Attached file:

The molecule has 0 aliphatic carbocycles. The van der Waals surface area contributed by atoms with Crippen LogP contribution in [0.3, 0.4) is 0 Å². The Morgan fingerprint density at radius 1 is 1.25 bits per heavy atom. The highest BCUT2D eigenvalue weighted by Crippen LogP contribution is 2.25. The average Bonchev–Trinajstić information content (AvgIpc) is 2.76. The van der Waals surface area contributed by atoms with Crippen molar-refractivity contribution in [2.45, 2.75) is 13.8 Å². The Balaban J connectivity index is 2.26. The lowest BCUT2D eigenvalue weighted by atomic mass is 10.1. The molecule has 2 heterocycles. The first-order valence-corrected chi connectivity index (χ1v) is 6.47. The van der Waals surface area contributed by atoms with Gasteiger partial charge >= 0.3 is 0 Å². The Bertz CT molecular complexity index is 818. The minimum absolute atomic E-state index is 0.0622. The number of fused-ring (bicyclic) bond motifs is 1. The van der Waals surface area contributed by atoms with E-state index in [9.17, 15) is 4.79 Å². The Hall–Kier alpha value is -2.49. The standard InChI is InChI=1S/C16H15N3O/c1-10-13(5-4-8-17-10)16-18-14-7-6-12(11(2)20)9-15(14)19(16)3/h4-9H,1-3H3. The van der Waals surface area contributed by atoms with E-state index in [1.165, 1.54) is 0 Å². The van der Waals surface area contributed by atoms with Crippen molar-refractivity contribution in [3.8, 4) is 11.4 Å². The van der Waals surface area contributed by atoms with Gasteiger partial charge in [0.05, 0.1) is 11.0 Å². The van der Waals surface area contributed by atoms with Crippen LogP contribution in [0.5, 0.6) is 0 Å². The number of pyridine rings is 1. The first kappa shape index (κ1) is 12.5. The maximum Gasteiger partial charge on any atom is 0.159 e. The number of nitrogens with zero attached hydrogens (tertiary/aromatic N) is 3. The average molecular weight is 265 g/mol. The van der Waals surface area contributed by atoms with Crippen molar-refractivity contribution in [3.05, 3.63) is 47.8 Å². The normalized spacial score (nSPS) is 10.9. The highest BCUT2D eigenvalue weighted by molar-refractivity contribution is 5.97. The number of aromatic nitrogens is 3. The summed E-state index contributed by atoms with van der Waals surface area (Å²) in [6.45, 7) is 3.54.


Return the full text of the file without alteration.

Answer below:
The molecule has 0 aliphatic carbocycles. The van der Waals surface area contributed by atoms with Crippen LogP contribution in [0.3, 0.4) is 0 Å². The Morgan fingerprint density at radius 1 is 1.25 bits per heavy atom. The highest BCUT2D eigenvalue weighted by Crippen LogP contribution is 2.25. The average Bonchev–Trinajstić information content (AvgIpc) is 2.76. The van der Waals surface area contributed by atoms with Crippen molar-refractivity contribution in [2.45, 2.75) is 13.8 Å². The Balaban J connectivity index is 2.26. The lowest BCUT2D eigenvalue weighted by atomic mass is 10.1. The molecule has 2 heterocycles. The first-order valence-corrected chi connectivity index (χ1v) is 6.47. The van der Waals surface area contributed by atoms with Gasteiger partial charge >= 0.3 is 0 Å². The Bertz CT molecular complexity index is 818. The minimum absolute atomic E-state index is 0.0622. The number of fused-ring (bicyclic) bond motifs is 1. The van der Waals surface area contributed by atoms with E-state index in [9.17, 15) is 4.79 Å². The Hall–Kier alpha value is -2.49. The standard InChI is InChI=1S/C16H15N3O/c1-10-13(5-4-8-17-10)16-18-14-7-6-12(11(2)20)9-15(14)19(16)3/h4-9H,1-3H3. The van der Waals surface area contributed by atoms with E-state index in [1.165, 1.54) is 0 Å². The van der Waals surface area contributed by atoms with Crippen molar-refractivity contribution in [3.8, 4) is 11.4 Å². The van der Waals surface area contributed by atoms with Gasteiger partial charge in [0.05, 0.1) is 11.0 Å². The van der Waals surface area contributed by atoms with Crippen LogP contribution in [0.5, 0.6) is 0 Å². The number of pyridine rings is 1. The first kappa shape index (κ1) is 12.5. The maximum Gasteiger partial charge on any atom is 0.159 e. The number of nitrogens with zero attached hydrogens (tertiary/aromatic N) is 3. The average molecular weight is 265 g/mol. The van der Waals surface area contributed by atoms with Crippen molar-refractivity contribution in [3.05, 3.63) is 47.8 Å². The normalized spacial score (nSPS) is 10.9. The highest BCUT2D eigenvalue weighted by molar-refractivity contribution is 5.97. The number of aromatic nitrogens is 3. The summed E-state index contributed by atoms with van der Waals surface area (Å²) in [6.45, 7) is 3.54.